Ecommerce store owners can also compensate in other ways, such as by providing free shipping, keeping the checkout process simple, and displaying customer reviews on the page to provide unbiased feedback.
The best ecommerce websites identify any potential problems a user might be experiencing, whether it’s lack of information, a convoluted sign-up procedure or a lack of trust, and take steps to address and resolve these issues.
Use the right software
While none of us are psychic, as a business owner you do need to take steps to try and identify potential issues with your ecommerce store before they arise. Your choice of software is something to think long and hard about, because it will form the foundation on which your online business is built. You will interact with it regularly.
Before making a decision, factor in what you will need in terms of security, usability, scalability and marketing features. This may influence which software you choose to go with. It’s a real pain to choose the wrong kind of software that will not be able to accommodate the growth of your business further down the line, or which isn’t secure or user-friendly.
When it comes down to it you have two choices: to go hosted or self-hosted. With a hosted platform you get a lot more in terms of security, and the whole thing is very quick and simple to set up. There are plenty of store creators who offer tree trials that can be used to get a feel for the hosted platform.
With a self-hosted platform you need a little more experience, but you get more freedom and flexibility with fewer ongoing costs. Do your research to find the best tool for your requirements.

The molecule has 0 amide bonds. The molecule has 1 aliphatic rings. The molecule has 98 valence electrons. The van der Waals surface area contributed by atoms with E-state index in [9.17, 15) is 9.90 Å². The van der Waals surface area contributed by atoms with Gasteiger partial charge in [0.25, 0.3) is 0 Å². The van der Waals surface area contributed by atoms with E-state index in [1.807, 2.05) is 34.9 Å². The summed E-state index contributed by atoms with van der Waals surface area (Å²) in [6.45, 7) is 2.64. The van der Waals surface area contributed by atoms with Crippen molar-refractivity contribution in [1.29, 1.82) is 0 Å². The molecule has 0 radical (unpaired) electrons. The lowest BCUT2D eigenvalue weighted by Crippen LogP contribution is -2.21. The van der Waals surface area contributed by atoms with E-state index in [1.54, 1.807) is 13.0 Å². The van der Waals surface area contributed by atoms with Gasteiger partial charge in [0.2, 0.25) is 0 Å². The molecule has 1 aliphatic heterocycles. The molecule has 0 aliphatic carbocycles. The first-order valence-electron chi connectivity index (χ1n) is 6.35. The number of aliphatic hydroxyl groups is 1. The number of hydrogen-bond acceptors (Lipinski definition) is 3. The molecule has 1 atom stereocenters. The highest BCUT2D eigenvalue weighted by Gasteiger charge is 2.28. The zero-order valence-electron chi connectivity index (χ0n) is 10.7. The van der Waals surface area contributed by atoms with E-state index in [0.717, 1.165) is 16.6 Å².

Testing your website is so important, and it should be an ongoing process for your business. With testing and analytics, you can test and observe the performance of your store, and figure out ways of improving its performance. It can also be a great means of identifying any sticking points for your users and resolving them, before you lose too many customers as a result.
Be sure to use a powerful analytics solution to keep track of what’s happening on your website. At the very least, you should be running Google Analytics. But you might also want to consider something like KISSmetrics to provide further insight. A/B testing is also a useful way to split test different variations of all kinds of things – messaging, design, form-fills, etc. – and see which get the most favorable response.
Hopefully this advice will prove useful to you on your ecommerce journey. What have your experiences been so far? Share your thoughts with us in the comments – we’d love to hear from you.
Patrick Foster: Ecommerce blogger
As an ecommerce entrepreneur myself, I know a lot of the challenges that new business owners face. I write about everything from setting up a store, to sales logistics, branding and marketing. I hope to be able to provide others with the insight to get their ecommerce businesses off the ground.